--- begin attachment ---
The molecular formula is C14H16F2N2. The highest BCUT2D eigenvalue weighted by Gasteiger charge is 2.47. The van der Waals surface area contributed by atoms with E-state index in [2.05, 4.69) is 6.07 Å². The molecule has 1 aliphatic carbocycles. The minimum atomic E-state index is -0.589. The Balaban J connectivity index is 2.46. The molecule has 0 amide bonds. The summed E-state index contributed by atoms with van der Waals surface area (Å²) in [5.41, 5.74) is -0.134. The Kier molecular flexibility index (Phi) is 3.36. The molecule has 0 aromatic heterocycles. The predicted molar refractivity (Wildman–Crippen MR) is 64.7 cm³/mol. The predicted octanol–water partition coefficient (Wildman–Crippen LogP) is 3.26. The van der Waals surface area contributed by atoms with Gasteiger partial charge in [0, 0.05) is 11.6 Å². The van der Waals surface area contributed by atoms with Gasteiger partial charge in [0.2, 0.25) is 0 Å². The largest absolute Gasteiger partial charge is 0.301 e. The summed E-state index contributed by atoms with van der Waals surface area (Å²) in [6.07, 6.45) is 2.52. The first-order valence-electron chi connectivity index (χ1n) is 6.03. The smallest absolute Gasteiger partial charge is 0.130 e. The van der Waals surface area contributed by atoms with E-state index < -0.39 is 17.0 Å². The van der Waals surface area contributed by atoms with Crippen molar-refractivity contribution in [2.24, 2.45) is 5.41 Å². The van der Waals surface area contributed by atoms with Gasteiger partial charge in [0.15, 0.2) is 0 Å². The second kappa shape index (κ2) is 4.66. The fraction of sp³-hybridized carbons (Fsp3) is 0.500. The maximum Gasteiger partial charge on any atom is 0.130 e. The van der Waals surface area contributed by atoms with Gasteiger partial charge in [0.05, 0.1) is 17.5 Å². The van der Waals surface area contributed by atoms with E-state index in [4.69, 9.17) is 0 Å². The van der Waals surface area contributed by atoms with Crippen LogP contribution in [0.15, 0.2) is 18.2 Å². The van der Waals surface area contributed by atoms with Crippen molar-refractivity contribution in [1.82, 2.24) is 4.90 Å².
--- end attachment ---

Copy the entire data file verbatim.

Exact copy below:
The molecular formula is C14H16F2N2. The highest BCUT2D eigenvalue weighted by Gasteiger charge is 2.47. The van der Waals surface area contributed by atoms with E-state index in [2.05, 4.69) is 6.07 Å². The molecule has 1 aliphatic carbocycles. The minimum atomic E-state index is -0.589. The Balaban J connectivity index is 2.46. The molecule has 0 amide bonds. The summed E-state index contributed by atoms with van der Waals surface area (Å²) in [5.41, 5.74) is -0.134. The Kier molecular flexibility index (Phi) is 3.36. The molecule has 0 aromatic heterocycles. The predicted molar refractivity (Wildman–Crippen MR) is 64.7 cm³/mol. The predicted octanol–water partition coefficient (Wildman–Crippen LogP) is 3.26. The van der Waals surface area contributed by atoms with Gasteiger partial charge in [0, 0.05) is 11.6 Å². The van der Waals surface area contributed by atoms with Gasteiger partial charge in [0.2, 0.25) is 0 Å². The largest absolute Gasteiger partial charge is 0.301 e. The summed E-state index contributed by atoms with van der Waals surface area (Å²) in [6.07, 6.45) is 2.52. The first-order valence-electron chi connectivity index (χ1n) is 6.03. The smallest absolute Gasteiger partial charge is 0.130 e. The van der Waals surface area contributed by atoms with E-state index < -0.39 is 17.0 Å². The van der Waals surface area contributed by atoms with Crippen molar-refractivity contribution in [2.24, 2.45) is 5.41 Å². The van der Waals surface area contributed by atoms with Gasteiger partial charge in [0.15, 0.2) is 0 Å². The second kappa shape index (κ2) is 4.66. The fraction of sp³-hybridized carbons (Fsp3) is 0.500. The maximum Gasteiger partial charge on any atom is 0.130 e. The van der Waals surface area contributed by atoms with Gasteiger partial charge in [0.05, 0.1) is 17.5 Å². The van der Waals surface area contributed by atoms with E-state index in [4.69, 9.17) is 0 Å². The van der Waals surface area contributed by atoms with Crippen LogP contribution in [0.15, 0.2) is 18.2 Å². The van der Waals surface area contributed by atoms with Crippen molar-refractivity contribution in [1.82, 2.24) is 4.90 Å².